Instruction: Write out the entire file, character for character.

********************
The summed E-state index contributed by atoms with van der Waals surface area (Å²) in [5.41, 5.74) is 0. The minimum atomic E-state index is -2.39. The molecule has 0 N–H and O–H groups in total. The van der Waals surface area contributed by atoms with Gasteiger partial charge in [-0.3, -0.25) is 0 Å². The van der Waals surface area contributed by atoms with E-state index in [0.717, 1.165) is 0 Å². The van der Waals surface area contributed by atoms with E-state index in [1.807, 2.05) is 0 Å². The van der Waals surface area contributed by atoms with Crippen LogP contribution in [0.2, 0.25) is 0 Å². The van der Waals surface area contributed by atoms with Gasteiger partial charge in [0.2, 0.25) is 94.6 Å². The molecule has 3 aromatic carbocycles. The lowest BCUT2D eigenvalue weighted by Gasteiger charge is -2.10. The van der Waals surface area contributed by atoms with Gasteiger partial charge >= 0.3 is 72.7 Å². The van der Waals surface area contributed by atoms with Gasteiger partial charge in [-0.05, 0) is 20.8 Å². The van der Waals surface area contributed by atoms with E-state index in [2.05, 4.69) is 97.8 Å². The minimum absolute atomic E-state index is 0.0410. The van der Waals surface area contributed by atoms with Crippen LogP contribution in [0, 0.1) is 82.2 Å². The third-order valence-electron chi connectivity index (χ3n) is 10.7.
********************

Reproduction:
The summed E-state index contributed by atoms with van der Waals surface area (Å²) in [5.41, 5.74) is 0. The minimum atomic E-state index is -2.39. The molecule has 0 N–H and O–H groups in total. The van der Waals surface area contributed by atoms with Gasteiger partial charge in [-0.3, -0.25) is 0 Å². The van der Waals surface area contributed by atoms with E-state index in [0.717, 1.165) is 0 Å². The van der Waals surface area contributed by atoms with E-state index in [1.807, 2.05) is 0 Å². The van der Waals surface area contributed by atoms with Crippen LogP contribution in [0.2, 0.25) is 0 Å². The van der Waals surface area contributed by atoms with Gasteiger partial charge in [0.2, 0.25) is 94.6 Å². The molecule has 3 aromatic carbocycles. The lowest BCUT2D eigenvalue weighted by Gasteiger charge is -2.10. The van der Waals surface area contributed by atoms with Gasteiger partial charge >= 0.3 is 72.7 Å². The van der Waals surface area contributed by atoms with Gasteiger partial charge in [-0.05, 0) is 20.8 Å². The van der Waals surface area contributed by atoms with E-state index in [2.05, 4.69) is 97.8 Å². The minimum absolute atomic E-state index is 0.0410. The van der Waals surface area contributed by atoms with Crippen LogP contribution in [0, 0.1) is 82.2 Å². The third-order valence-electron chi connectivity index (χ3n) is 10.7.